So I find it immensely weird that a lot of perspective surveys stop at three-point perspective, or at least don’t touch on the fact that, once you bring the horizon into play, you have to take into account the fourth perspective point as objects start to diminish in the other direction.  If you don’t, things look less like proper perspective and more like actual shape distortion:

    …I’m not gonna go too deep into this right now but, suffice to say for our immediate purposes, forget the horizon line.  Throw it out the window.  INTO THE HORIZON you might say, hohohohoho.

    In a (confined) indoor space, it takes tilting your head/camera pretty damn dramatically to get the vertical lines of a room to diminish á la three-point perspective.  Because of this, you probably aren’t going to be able to see the horizon line from that camera angle- you’re either staring at the floor or the ceiling, so the horizon line becomes less of a tool and more of a crutch that’s limiting your options.  That dude’s such an asshole.

    So to make your life easier, worry less about horizon lines, and more about your individual vanishing points.  When you’re thumbnailing, a great way to solidify your perspective (or come up with new ideas, honestly), is to do this:

    If you want to push a vanishing point even further away you can just enlarge the pinwheel!  pretty cut and dry.

     —-

    Using compositional hierarchy to reflect narrative.

    So now that we’ve covered the actual mechanics of three-point perspective, let’s talk about how to make it work for the story you’re trying to tell.


    Option no. 1:
    (see above) My first instinct would be to consider shifting the camera angle so it’s looking down on her, as opposed to the other way around.  It puts us, the viewer, in (or near) the position of the figure in the doorway, and has the added benefit of making her smaller and more vulnerable in the composition- it visually traps her in the space of the room by showing the surrounding walls.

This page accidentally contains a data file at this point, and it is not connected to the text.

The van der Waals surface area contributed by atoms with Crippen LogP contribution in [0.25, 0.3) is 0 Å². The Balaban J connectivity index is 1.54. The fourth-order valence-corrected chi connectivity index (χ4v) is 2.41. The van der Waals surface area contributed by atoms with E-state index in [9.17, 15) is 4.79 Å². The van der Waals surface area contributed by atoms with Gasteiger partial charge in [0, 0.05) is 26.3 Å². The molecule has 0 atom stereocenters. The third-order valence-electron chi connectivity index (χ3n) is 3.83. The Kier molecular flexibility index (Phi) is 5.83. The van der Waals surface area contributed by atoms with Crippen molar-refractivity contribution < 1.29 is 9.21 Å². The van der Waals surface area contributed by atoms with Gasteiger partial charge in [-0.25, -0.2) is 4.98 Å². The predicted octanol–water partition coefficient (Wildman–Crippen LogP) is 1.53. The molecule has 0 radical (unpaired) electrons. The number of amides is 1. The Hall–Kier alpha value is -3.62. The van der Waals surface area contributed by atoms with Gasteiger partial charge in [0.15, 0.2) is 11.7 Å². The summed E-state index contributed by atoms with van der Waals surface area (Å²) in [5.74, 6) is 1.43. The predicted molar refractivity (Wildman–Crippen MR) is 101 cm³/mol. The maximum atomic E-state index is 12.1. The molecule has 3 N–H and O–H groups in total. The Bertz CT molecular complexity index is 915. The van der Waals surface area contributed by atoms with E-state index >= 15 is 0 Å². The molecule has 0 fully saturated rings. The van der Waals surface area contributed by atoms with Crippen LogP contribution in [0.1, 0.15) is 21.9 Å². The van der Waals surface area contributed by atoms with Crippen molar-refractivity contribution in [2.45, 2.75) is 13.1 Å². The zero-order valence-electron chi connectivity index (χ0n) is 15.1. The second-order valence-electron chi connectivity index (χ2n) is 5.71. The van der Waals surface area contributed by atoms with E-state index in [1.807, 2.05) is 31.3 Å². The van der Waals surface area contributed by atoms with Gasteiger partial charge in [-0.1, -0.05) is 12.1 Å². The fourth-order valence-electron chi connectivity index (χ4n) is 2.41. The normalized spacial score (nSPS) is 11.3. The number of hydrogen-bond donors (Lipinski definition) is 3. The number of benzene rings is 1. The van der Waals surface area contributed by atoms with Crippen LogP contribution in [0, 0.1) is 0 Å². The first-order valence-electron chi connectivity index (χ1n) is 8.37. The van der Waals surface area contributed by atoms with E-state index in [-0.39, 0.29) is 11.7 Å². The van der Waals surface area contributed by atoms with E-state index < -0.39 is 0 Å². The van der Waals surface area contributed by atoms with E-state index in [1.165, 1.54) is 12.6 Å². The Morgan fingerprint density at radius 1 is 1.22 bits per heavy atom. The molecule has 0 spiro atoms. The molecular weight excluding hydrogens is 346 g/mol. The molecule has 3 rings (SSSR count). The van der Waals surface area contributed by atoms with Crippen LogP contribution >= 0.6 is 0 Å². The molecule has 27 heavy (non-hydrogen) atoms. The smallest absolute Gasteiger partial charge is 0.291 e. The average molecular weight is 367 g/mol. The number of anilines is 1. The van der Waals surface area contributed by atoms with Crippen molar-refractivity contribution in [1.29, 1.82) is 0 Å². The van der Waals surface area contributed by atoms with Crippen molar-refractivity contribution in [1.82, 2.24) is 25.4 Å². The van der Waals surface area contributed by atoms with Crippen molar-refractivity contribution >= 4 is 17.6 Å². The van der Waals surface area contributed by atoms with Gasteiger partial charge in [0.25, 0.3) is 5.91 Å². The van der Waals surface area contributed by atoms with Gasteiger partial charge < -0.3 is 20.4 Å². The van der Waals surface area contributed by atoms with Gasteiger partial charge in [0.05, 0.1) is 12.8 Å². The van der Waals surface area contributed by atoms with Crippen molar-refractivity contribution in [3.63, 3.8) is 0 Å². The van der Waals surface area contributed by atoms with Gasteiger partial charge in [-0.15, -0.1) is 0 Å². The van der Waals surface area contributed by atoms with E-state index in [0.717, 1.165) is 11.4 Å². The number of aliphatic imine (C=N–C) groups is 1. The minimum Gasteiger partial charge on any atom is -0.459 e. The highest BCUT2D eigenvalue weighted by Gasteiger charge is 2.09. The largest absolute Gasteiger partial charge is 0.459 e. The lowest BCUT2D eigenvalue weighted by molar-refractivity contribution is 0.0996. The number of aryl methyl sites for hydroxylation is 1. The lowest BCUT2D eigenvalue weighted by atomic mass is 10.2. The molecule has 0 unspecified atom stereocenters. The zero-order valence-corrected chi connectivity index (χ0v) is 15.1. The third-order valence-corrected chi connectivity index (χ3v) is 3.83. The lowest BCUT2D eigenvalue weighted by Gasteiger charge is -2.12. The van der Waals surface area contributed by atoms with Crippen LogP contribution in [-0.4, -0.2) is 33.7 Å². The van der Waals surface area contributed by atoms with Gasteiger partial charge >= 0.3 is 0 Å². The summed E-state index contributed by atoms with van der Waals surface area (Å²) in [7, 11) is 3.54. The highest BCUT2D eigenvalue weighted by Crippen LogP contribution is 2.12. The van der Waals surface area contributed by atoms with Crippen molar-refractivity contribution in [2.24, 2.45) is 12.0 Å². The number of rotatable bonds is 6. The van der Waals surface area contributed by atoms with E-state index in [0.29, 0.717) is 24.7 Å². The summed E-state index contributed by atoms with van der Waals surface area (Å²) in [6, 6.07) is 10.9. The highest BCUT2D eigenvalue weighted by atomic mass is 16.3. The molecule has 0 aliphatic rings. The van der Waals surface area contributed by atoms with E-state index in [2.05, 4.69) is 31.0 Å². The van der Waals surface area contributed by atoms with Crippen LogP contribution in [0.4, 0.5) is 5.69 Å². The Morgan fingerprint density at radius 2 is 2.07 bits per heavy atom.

Option no. 1b: never overestimate the value of tilting/canting a composition for a quick Dutch angle!  Kinda cheating if you use it too much, but WHAM POW instant drama.

    Option no. 2: There are an infinite number of variations on this idea- a sharper angle, cropping in closer on her, etc.- so my solution is by no means the PERFECT BEST COMPOSITION EVER, but it gives you some idea of a different direction you could take with this piece while maintaining your sense of drama/tension.

    Option no. 3: Aaaaand of course, as I defiantly drew the previous angles, I started thinking about how it could work from her perspective, kinda closer to your original piece.  I do agree with your concerns about a straightforward, “head-on” composition, so I’d imagine at that point you’d have to show the figure silhouetted in the door- your main character would be reacting either to his shadow, or turning to face him.

    This methodology for finding narrative compositions is by no means an absolute rule of illustration, by the by- visually “choosing a side” is a great way to immediately interject some drama into an image, but it’s also entirely up to you!  You want to end up with something you’re happy with.

     —-

    Being a “fly in the room.”
    One of the best pieces of advice I got from one of my professors, Mary Jane-Begin, was to be a fly in the room.  We all tend to settle on certain camera angles, either out of convenience of experience,  so letting your mind wander and just sketching out some absurd alternatives can help you stumble across something unexpectedly cool. :)

    So tl;dr, it feels like you know what you want out of this piece- these might not be the exact solutions for your tastes, but they might be enough of a push in the right direction that you don’t feel like you’re stalling anymore.  I hope all of this is helpful/relevant!

    Best of luck, and I can’t wait to see the finished piece! CLAIRE OUT <3

     
  12. clevergirlhelps:

    Biology

    Constructed Language (Conlang)

    Culture Guides

    Economy

    Everyday Life

    Government

    Read More

    (via yutaan)

     
  13. jaybeep:

    Werewolf lady going shopping who wants to join

    (via dustyfinchinspirations)

     
  14. ignissannat:

    Dark mermaids by *hoooook

    (via gawkrr)

     
  15. happydorid:

    a new technique I found while working on my latest comic page. Thought I’d share the process!

    I’m not sure if this is a really obvious tip, but I can’t believe I didn’t think of doing this earlier.

    All those concrete walls I painted in perspective ;-; They could have been painted in 2d! Hope this is helpful to someone. I’m pretty excited to use this in future environment paintings